By Robert L. Mues   |   April 6th, 2013

What Is The Difference Between Prop 8 And DOMA? – Will Gay Marriage Issues Change Family Law?

Questions And Answers To The Issue Of Gay Marriage And The Supreme Court’s Likely Decision

gay marriageThe United States Supreme Court recently granted certiorari to two very controversial gay marriage issues, Prop 8, and DOMA.  Below I will discuss the two different issues, how they came to be here, and what the likely outcome may be.

Proposition 8

What is Prop 8?

Proposition 8 was a 2008 ballot provision in California.  This ballot provision provided that section 7.5 of the California constitution be amended to validate only a “marriage between a man and a woman.”  This ballot provision passed and overruled a California Supreme Court decision just months earlier granting equal marriage rights. Since then, gay marriage has been a hot button issue and has been challenged numerous times.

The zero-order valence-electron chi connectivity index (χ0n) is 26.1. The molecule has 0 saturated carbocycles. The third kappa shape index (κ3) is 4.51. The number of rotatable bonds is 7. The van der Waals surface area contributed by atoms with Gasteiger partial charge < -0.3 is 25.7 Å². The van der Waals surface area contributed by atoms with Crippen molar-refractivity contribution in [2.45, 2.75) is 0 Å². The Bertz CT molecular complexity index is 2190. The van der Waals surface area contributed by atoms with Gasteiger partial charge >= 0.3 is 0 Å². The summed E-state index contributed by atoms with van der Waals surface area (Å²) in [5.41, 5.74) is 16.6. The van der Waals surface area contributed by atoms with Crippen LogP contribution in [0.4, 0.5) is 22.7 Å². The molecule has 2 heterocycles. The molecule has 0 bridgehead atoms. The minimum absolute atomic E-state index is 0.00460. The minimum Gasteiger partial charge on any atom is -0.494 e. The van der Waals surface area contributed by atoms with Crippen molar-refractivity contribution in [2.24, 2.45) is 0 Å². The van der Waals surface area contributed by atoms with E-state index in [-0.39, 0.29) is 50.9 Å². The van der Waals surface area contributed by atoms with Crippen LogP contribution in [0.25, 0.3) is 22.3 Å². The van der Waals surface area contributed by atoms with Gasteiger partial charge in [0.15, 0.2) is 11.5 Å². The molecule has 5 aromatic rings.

Why did the U.S. Supreme Court agree to hear this?

In the Supreme Court, it takes 4 votes to hear a case, and 5 votes to decide a case.  There is speculation behind the lines on why and how the Supreme Court accepted this case.  The questioning of the High Court only yields greater controversy.  One Justice questioned how this case was being heard, stating on the transcript he believes this case should be dismissed for lack of standing, while other Justices seemed more willing to hear this case.  The opponents to the law even seem to agree that there isn’t much standing, stating in their brief that “The proponents have shown no injury that would occur if Gays or Lesbians were allowed to marry in California.” This area of the Prop 8 issue is still blurry, and will likely lead to a vague ruling for both sides.